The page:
The Telegraph
Since 1st March, 1999
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Vaccine smart but virus smarter
- Germ diversity hobbles diarrhoea fight

New Delhi, Sept. 18: Animal and human viruses have silently swapped genes in India for years and spawned a staggering diversity of new diarrhoea viruses against whom vaccines now under development might not work, scientists have said.

Genetic studies by researchers in Calcutta, Pune and Vellore have revealed that viruses from pigs, monkeys and cattle have exchanged genes with human rotaviruses that cause life-threatening diarrhoea in infants and children.

Rotavirus infections can cause severe diarrhoea and dehydration in infants and children. Doctors estimate that rotaviruses lead to two million hospitalisations and kill 450,000 infants and children worldwide each year, including 150,000 in India.

Several vaccines are undergoing clinical trials. These include two developed jointly by Indian and US scientists through a 16-year research effort.

Now, scientists are worried that the diversity of rotaviruses in India may pose a threat to the efficacy of vaccines in reducing the magnitude of the disease.

“From the point of view of vaccines, such diversity is not a good thing,” said Trailokyanath Naik, a virologist at the National Institute of Cholera and Enteric Diseases (NICED), Calcutta.

Naik has detected rotaviruses with genome segments from both pig and human viruses.

“The diversity of rotaviruses in India is far greater than anyone had imagined,” said Prof. Gagandeep Kang, from the department of gastrointestinal sciences at the Christian Medical College (CMC), Vellore.

She leads a team that has found rotaviruses with genes from bovine and human viruses. “For vaccines to be widely effective, they need to protect against diverse types. Studies to evaluate protection against multiple rotavirus types have not been done yet,” she said.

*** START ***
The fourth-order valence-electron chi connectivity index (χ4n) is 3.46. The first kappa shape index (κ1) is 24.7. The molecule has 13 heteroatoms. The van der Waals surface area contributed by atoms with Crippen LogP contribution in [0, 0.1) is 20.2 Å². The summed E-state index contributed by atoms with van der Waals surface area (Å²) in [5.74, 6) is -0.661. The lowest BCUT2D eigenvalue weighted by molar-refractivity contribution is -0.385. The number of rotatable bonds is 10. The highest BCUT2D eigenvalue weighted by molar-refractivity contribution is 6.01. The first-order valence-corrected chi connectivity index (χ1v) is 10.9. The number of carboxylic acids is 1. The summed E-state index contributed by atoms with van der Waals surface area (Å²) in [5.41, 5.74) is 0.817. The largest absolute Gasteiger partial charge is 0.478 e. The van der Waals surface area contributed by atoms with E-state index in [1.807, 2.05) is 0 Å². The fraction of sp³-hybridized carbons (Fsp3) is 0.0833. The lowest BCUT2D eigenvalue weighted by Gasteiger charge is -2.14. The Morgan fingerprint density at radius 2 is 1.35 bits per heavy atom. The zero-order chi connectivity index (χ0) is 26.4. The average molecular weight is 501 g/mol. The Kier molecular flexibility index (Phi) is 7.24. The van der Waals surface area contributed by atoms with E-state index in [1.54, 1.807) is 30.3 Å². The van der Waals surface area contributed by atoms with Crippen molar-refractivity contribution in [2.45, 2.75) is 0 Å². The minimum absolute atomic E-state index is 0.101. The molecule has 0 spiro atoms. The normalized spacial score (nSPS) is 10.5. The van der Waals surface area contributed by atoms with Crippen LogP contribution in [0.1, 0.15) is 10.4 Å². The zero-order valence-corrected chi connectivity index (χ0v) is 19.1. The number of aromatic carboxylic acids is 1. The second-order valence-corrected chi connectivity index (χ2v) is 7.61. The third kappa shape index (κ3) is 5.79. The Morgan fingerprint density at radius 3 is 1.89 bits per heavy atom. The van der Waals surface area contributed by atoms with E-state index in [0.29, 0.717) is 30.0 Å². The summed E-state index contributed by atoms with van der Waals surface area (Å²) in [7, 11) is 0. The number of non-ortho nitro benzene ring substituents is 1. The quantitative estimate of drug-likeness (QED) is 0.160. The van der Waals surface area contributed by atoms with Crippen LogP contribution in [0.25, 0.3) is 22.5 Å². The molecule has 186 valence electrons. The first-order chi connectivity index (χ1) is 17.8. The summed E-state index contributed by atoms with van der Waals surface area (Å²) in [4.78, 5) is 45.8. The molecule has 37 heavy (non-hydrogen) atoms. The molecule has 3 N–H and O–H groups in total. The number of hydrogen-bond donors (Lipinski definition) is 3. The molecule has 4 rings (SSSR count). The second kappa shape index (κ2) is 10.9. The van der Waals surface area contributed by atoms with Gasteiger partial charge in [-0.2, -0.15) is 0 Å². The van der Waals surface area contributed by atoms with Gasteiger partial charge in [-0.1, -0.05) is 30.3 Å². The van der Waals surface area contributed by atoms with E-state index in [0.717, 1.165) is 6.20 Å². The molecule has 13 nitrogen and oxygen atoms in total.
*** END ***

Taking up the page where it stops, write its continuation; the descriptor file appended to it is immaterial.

Gene swapping between animal and human rotaviruses occurs as a chance event when the viruses have infected the same cell in a human. The probability of this happening is high in India where people might often find themselves in close proximity to cattle, monkeys or pigs.

At the National Institute of Virology (NIV), Pune, a team led by Shobhana Kelkar has just shown that an outbreak of diarrhoea that occurred among tribal children was caused by a rotavirus created when a monkey virus exchanged genes with a human virus.

Growing evidence from the past five years indicates that the introduction of novel rotaviruses into humans from animals is likely to be a relatively common event in India, researchers from the CMC, NICED and NIV have said in the latest issue of the Journal of Infectious Diseases.

Scientists at the All India Institute of Medical Sciences, New Delhi, and the Indian Institute of Science, Bangalore, have collaborated with US counterparts in a government-supported programme since the early 1990s to develop vaccines against rotaviruses.

“When the vaccine effort took off, the assumption was that there were only five or six major strains of human rotaviruses. It’s clear now that there are at least 15 to 20 strains that commonly infect humans and cause diarrhoea,” Kang said.

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